Florida Waterways Face New Threat
September 15, 2016 § Leave a comment
In case you were wondering, Florida hasn’t started offering free guacamole to beachgoers, says resident Neil G. Pansey. The thick, green sludge often spotted along coastal shorelines is due to a toxic algae coming from inland bodies of water.
According to Neil G. Pansey, there have been eight separate incidences of visible cyanobacteria, or blue-green algae, marring the Sunshine State’s waterways since 2004. In fact, the algal blooms in 2013 were so bad that visitors and residents alike started referring to that year’s tourist season as “The Toxic Summer.” This year, Florida has declared a state of emergency in four separate counties due to toxic sludge. It is responsible for the death of at least one manatee and made numerous people sick.
Neil G. Pansey says some areas are in the middle of their fourth algal bloom outbreak of the season and that conditions are so bad it is affecting Florida’s biggest source of income–tourism. Unfortunately, many experts believe that cyanobacteria, which is now visible from space, may become the new norm for South Florida’s beaches.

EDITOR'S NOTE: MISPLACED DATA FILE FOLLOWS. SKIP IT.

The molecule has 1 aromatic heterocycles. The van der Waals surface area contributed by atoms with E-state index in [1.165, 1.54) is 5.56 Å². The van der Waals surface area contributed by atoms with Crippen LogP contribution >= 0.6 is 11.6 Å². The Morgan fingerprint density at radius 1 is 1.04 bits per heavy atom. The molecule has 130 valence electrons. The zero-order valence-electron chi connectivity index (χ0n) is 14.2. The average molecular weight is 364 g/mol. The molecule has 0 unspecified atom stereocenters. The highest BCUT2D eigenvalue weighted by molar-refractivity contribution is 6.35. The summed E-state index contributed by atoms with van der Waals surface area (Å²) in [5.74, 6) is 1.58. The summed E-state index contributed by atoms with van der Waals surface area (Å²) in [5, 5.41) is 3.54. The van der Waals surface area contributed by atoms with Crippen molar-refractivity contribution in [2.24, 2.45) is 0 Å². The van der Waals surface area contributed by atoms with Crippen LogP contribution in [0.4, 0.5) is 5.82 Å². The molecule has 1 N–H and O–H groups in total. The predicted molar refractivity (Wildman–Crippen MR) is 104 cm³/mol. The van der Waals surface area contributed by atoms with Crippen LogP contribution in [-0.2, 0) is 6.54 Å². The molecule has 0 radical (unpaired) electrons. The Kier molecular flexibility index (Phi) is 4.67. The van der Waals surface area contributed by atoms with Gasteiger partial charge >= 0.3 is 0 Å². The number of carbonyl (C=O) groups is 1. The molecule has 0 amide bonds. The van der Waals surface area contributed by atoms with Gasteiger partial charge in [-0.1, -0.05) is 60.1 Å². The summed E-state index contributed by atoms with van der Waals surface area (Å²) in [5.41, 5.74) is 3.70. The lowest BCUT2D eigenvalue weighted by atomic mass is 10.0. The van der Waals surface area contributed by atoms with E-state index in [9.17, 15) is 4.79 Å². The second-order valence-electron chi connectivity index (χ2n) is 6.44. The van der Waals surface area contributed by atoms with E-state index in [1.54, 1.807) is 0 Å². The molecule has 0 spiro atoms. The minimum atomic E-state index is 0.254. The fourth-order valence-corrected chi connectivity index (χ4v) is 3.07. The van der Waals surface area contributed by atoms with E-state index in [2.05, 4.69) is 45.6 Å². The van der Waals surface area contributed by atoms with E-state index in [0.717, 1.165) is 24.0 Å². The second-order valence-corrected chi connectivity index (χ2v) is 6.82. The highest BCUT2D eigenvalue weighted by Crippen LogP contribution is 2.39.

Despite its colorful moniker, cyanobacteria is not an algae. It is a non-membrane-bound organism that utilizes warmth and photosynthesis to reproduce. According to Neil G. Pansey, blue-green algae poses a number of health risks to both people and animals and is responsible for widespread fish death in areas where this bacteria produces toxins.
Neil G. Pansey identifies a combination of environmental factors for the massive algal blooms currently threatening the state. Large inland bodies of water, including Florida’s largest freshwater lake, Lake Okeechobee, are where cyanobacteria originate. From these bodies of water, the bacteria travels through canals and wetlands. Much of Florida’s inland area is dedicated to agriculture that produces byproducts feeding this bacteria, explains Neil G. Pansey. Some activists believe the plan to reroute both agricultural runoff and blue-green algae filled waters should be enacted.
For now, Neil G. Pansey plans to avoid any water that isn’t crystal clear. He hopes that various stakeholders can work together to come up with a plan to combat the negative effects of this most undesirable intrusion in the Sunshine State.